However, one move that has come under a fair amount of scrutiny has been the decision to give up on cornerback Eric Rowe, and trade him to the New England Patriots for a fourth round pick that could escalate to a third. Rowe has become a key member of the Super Bowl-bound Patriot defense, while the Eagles remain in dire need of help at the cornerback position.
The common criticism is that Roseman made a mistake by giving up on Rowe too soon. However, Howie isn’t the one that should receive blame in this situation. The one at fault for the way the Rowe situation was handled falls on the shoulders of defensive coordinator Jim Schwartz.
Schwartz almost instantly buried Rowe on the depth chart. He had no interest in trying to work with the former second-round pick, opting to give first-team opportunities in the preseason to rookie seventh-rounder Jalen Mills instead.
At the end of August, there was talk of Rowe not even making the team. Schwartz had him in the doghouse from Day 1, and wasn’t willing to give him a second look. Had Rowe remained on the roster, he more than likely would have been among the team’s inactives most weeks.
Knowing where Schwartz and his defensive staff stood on Rowe, this put Roseman in a position where it was in the team’s best interest to pursue a trade and try to return some value. And considering the circumstances, I think Howie did indeed get something decent in return. To get a fourth-round pick that could still become a third for a second-round pick that the team was ready to move on from is actually a pretty good haul. By comparison, the Tennessee Titans, who were ready to move on from their former second-rounder Dorial Green-Beckham after just one year, were only able to net a backup offensive lineman in Dennis Kelly in return.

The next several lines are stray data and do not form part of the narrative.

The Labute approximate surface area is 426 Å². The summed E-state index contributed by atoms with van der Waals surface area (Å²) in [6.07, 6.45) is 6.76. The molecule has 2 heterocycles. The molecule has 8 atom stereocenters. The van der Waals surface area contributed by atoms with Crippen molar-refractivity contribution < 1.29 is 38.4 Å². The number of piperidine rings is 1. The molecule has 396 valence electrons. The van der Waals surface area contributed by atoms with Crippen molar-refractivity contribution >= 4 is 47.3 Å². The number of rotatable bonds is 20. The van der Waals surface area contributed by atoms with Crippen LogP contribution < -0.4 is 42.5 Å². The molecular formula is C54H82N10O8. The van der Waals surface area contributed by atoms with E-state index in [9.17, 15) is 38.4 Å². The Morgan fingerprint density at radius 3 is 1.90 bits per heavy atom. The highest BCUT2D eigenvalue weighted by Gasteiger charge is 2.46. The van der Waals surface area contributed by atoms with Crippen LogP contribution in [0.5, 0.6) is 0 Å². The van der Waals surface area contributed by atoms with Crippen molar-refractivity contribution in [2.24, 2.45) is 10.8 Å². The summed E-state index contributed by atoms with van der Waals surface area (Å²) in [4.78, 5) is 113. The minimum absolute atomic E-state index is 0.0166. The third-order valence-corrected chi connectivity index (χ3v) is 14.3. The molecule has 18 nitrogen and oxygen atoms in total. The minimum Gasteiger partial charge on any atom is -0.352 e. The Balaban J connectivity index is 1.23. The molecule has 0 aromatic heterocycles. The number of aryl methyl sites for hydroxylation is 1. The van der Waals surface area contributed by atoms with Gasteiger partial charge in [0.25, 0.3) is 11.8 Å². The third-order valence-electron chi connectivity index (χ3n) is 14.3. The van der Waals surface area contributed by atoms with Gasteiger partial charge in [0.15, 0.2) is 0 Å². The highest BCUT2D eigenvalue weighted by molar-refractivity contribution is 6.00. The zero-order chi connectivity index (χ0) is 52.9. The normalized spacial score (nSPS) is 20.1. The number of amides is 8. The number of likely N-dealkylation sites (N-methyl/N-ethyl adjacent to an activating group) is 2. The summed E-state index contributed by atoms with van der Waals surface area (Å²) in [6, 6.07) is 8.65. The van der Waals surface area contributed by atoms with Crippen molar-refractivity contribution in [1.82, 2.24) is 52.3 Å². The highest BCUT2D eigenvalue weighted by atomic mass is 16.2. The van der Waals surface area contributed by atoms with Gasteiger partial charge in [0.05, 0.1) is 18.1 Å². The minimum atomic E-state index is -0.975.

Rowe has gone on to be successful in New England, and many are assigning the blame to Howie. But it was really Schwartz and his unwillingness to work with the young player that wound up costing the team.
Schwartz is doing the team a similar disservice with how he’s handled Mychal Kendricks. Kendricks was once considered to be a player on the rise on this defense, but barely saw the field this year, and Schwartz made it clear as day that he wanted as little to do with Kendricks as possible. It won’t be surprising to me at all if Kendricks is traded for a fifth-round pick in the offseason, and goes on to be a solid contributor for another defense.